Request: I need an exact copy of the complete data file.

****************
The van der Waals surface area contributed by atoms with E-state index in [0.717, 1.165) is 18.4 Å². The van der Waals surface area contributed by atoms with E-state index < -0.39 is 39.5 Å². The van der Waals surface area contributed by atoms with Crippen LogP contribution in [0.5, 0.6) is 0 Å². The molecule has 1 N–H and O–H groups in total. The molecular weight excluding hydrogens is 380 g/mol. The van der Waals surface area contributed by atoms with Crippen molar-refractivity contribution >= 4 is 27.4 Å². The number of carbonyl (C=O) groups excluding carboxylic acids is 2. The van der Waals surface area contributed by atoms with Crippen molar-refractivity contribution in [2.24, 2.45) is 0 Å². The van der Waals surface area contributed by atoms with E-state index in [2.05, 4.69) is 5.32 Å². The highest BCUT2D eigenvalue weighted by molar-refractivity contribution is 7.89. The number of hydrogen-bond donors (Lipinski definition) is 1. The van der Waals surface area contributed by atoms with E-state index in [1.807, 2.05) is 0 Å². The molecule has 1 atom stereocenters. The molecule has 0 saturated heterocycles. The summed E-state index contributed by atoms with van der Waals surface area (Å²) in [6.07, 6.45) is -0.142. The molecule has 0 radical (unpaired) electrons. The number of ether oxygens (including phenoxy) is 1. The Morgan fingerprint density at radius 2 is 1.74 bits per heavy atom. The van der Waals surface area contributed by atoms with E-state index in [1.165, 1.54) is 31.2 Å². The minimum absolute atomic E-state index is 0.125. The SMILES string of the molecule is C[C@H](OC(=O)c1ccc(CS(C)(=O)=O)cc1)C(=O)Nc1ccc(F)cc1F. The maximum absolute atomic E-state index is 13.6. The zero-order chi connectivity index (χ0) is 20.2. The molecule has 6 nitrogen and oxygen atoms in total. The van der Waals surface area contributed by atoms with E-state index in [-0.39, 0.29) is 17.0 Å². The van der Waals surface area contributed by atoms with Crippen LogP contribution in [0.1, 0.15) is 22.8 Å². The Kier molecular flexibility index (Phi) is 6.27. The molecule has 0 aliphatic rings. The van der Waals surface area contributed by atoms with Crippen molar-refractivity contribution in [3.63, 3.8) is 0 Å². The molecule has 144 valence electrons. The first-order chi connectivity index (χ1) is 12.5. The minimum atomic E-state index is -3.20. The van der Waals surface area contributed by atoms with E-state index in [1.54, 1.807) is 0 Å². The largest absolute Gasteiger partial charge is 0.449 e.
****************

The van der Waals surface area contributed by atoms with E-state index in [0.717, 1.165) is 18.4 Å². The van der Waals surface area contributed by atoms with E-state index < -0.39 is 39.5 Å². The van der Waals surface area contributed by atoms with Crippen LogP contribution in [0.5, 0.6) is 0 Å². The molecule has 1 N–H and O–H groups in total. The molecular weight excluding hydrogens is 380 g/mol. The van der Waals surface area contributed by atoms with Crippen molar-refractivity contribution >= 4 is 27.4 Å². The number of carbonyl (C=O) groups excluding carboxylic acids is 2. The van der Waals surface area contributed by atoms with Crippen molar-refractivity contribution in [2.24, 2.45) is 0 Å². The van der Waals surface area contributed by atoms with E-state index in [2.05, 4.69) is 5.32 Å². The highest BCUT2D eigenvalue weighted by molar-refractivity contribution is 7.89. The number of hydrogen-bond donors (Lipinski definition) is 1. The van der Waals surface area contributed by atoms with E-state index in [1.807, 2.05) is 0 Å². The molecule has 1 atom stereocenters. The molecule has 0 saturated heterocycles. The summed E-state index contributed by atoms with van der Waals surface area (Å²) in [6.07, 6.45) is -0.142. The molecule has 0 radical (unpaired) electrons. The number of ether oxygens (including phenoxy) is 1. The Morgan fingerprint density at radius 2 is 1.74 bits per heavy atom. The van der Waals surface area contributed by atoms with E-state index in [1.165, 1.54) is 31.2 Å². The minimum absolute atomic E-state index is 0.125. The SMILES string of the molecule is C[C@H](OC(=O)c1ccc(CS(C)(=O)=O)cc1)C(=O)Nc1ccc(F)cc1F. The maximum absolute atomic E-state index is 13.6. The zero-order chi connectivity index (χ0) is 20.2. The molecule has 6 nitrogen and oxygen atoms in total. The van der Waals surface area contributed by atoms with E-state index in [-0.39, 0.29) is 17.0 Å². The van der Waals surface area contributed by atoms with Crippen LogP contribution in [0.1, 0.15) is 22.8 Å². The Kier molecular flexibility index (Phi) is 6.27. The molecule has 0 aliphatic rings. The van der Waals surface area contributed by atoms with Crippen molar-refractivity contribution in [3.63, 3.8) is 0 Å². The molecule has 144 valence electrons. The first-order chi connectivity index (χ1) is 12.5. The minimum atomic E-state index is -3.20. The van der Waals surface area contributed by atoms with E-state index in [1.54, 1.807) is 0 Å². The largest absolute Gasteiger partial charge is 0.449 e.